Variable remuneration in credit institutions and investment firms can encourage excessive risk-taking behaviour. The present research investigates the impact of the Capital Requirement Directive and Regulation (CRD IV package) on this type of behaviour. The research shows that the Directive has had a significant effect on risk management. Deferral of variable pay, malus arrangements and a maximum ratio for the variable pay of risk-taking personnel are seen to be effective incentives even at this early stage. Competitive disadvantages with regard to attracting and retaining staff from unregulated sectors could not be verified. Problems have been found with regard to clawback clauses in the context of national employment law. Other problems concern the need for rules that are better adapted to the business scale. The rules work well in the case of big and significant institutions. For small and non-complex institutions, which are less engaged in risky activities and which pay out low amounts of variable remuneration, the relatively high implementation cost of deferral and pay-out in instrument are of concern. Member States have made wide use of exclusions. Regulating the extent, process and identification of such exclusions at the EU-level would further harmonise remuneration policies in the member states.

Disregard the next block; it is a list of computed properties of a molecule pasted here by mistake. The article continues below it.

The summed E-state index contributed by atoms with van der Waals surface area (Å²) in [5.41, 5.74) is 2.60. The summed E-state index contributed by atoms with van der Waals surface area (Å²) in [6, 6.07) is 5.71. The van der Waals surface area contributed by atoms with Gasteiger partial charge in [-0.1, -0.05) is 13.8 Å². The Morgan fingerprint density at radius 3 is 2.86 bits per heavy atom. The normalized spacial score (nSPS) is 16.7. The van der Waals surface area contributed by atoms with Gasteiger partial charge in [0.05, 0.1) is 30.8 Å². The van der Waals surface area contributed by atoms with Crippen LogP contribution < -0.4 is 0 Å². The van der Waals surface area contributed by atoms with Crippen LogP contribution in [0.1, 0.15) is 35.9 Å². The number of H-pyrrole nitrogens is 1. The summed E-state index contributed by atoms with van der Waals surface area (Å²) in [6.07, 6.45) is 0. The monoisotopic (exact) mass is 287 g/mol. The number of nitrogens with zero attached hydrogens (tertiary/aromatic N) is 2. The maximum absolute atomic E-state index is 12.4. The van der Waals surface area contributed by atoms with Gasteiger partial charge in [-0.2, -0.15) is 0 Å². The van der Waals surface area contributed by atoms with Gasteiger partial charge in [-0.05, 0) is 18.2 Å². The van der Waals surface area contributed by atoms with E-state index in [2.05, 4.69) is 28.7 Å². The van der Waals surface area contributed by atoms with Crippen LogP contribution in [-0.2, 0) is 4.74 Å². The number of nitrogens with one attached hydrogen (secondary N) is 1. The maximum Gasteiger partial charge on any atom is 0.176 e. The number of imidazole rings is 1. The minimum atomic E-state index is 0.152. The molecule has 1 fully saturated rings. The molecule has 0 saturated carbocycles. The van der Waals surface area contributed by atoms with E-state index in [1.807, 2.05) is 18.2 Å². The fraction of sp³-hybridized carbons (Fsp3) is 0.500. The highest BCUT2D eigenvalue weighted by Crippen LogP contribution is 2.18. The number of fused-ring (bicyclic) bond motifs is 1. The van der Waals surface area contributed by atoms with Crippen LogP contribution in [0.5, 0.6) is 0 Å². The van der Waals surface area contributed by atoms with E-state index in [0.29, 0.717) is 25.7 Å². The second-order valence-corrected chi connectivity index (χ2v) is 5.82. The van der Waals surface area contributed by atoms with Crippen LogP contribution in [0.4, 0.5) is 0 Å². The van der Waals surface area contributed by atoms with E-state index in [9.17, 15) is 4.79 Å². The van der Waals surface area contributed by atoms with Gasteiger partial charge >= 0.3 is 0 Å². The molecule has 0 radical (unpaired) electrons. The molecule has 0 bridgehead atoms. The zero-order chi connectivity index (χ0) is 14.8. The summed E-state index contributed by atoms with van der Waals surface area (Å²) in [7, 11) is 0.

Reifner, U., Neuberger, D., Clerc-Renaud, S., Zakaria, I., Schwizer, P., Nastansky, A., Stephan, A., Soana, M. G., Ferri, G., Schwartz, S., Forbes, W., & Riefa, C. (2016). Study on the remuneration provisions applicable to credit institutions and investment firms(JUST/2015/MARK/PR/CIVI/0001) [Prepared by the institute for financial services for European Commission’s DG JUST]. Hamburg: Institut für Finanzdienstleistungen e.V.